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Large deletions of the KCNV2 gene are common in patients with cone dystrophy with supernormal rod response

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  • Communicated by Andreas Gal

Abstract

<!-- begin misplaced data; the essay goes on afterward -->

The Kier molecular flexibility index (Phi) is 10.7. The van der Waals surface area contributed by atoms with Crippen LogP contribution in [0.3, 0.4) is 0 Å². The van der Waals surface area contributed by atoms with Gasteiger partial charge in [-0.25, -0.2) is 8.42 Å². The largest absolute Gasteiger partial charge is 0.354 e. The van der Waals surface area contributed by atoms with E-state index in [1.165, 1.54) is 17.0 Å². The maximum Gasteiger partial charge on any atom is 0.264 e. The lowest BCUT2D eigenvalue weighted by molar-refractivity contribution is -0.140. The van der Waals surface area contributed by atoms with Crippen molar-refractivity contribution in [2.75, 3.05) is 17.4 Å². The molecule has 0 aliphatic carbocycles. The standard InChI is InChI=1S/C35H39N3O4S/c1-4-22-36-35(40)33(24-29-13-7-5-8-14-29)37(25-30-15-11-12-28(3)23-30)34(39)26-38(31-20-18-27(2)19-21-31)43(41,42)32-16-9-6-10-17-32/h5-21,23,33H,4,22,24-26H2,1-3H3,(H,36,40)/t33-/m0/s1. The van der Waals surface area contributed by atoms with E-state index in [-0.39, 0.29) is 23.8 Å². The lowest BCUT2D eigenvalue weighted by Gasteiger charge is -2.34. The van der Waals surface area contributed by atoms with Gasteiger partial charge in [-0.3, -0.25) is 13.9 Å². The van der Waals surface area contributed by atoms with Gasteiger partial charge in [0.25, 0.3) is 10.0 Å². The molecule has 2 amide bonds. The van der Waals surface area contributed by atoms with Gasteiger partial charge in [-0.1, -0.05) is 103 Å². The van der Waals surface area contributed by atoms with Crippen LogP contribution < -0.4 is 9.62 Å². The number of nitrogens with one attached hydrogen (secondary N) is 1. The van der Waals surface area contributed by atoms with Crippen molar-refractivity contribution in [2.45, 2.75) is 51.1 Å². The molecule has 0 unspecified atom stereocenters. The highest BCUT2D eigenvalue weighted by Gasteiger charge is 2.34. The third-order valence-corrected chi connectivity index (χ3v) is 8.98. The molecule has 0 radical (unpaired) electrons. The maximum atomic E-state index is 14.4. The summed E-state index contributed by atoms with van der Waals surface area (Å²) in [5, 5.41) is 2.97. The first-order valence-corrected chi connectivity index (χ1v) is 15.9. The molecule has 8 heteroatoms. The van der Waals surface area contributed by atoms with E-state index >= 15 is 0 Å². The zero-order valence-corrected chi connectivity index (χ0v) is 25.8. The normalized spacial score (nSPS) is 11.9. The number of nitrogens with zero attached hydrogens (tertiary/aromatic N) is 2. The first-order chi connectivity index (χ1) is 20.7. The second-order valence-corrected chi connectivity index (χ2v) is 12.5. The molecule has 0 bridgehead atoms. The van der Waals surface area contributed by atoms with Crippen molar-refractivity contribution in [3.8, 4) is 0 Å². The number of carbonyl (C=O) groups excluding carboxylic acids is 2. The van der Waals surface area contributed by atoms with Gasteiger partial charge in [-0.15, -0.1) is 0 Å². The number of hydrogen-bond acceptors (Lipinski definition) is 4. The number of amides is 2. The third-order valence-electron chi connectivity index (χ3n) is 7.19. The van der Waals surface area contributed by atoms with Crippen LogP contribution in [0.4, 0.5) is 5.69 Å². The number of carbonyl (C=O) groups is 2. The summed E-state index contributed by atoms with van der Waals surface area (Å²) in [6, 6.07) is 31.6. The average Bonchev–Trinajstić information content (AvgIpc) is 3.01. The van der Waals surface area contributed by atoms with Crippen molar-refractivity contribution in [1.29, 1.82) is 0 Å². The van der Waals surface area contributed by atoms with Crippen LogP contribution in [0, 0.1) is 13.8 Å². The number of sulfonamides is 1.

Cone dystrophy with supernormal rod response (CDSRR) is considered to be a very rare autosomal recessive retinal disorder. CDSRR is associated with mutations in KCNV2, a gene that encodes a modulatory subunit (Kv8.2) of a voltage-gated potassium channel. In this study, we found that KCNV2 mutations are present in a substantial fraction (2.2–4.3%) of a sample of 367 independent patients with a variety of initial clinical diagnoses of cone malfunction, indicating that CDSRR is underdiagnosed and more common than previously thought. In total, we identified 20 different KCNV2 mutations; 15 of them are novel. A new finding of this study is the substantial proportion of large deletions at the KCNV2 locus that accounts for 15.5% of the mutant alleles in our sample. We determined the breakpoints and size of all five different deletions, which ranged between 10.9 and 236.8 kb. Two deletions encompass the entire KCNV2 gene and one also includes the adjacent VLDLR gene. Furthermore, we investigated N-terminal amino acid substitution mutations for its effect on interaction with Kv2.1 using yeast two-hybrid technology. We found that these mutations dramatically reduce or abolish this interaction suggesting a lack of assembly of heteromeric Kv channels as one underlying pathomechanism of CDSRR. 32:1398–1406, 2011. ©2011 Wiley Periodicals, Inc.

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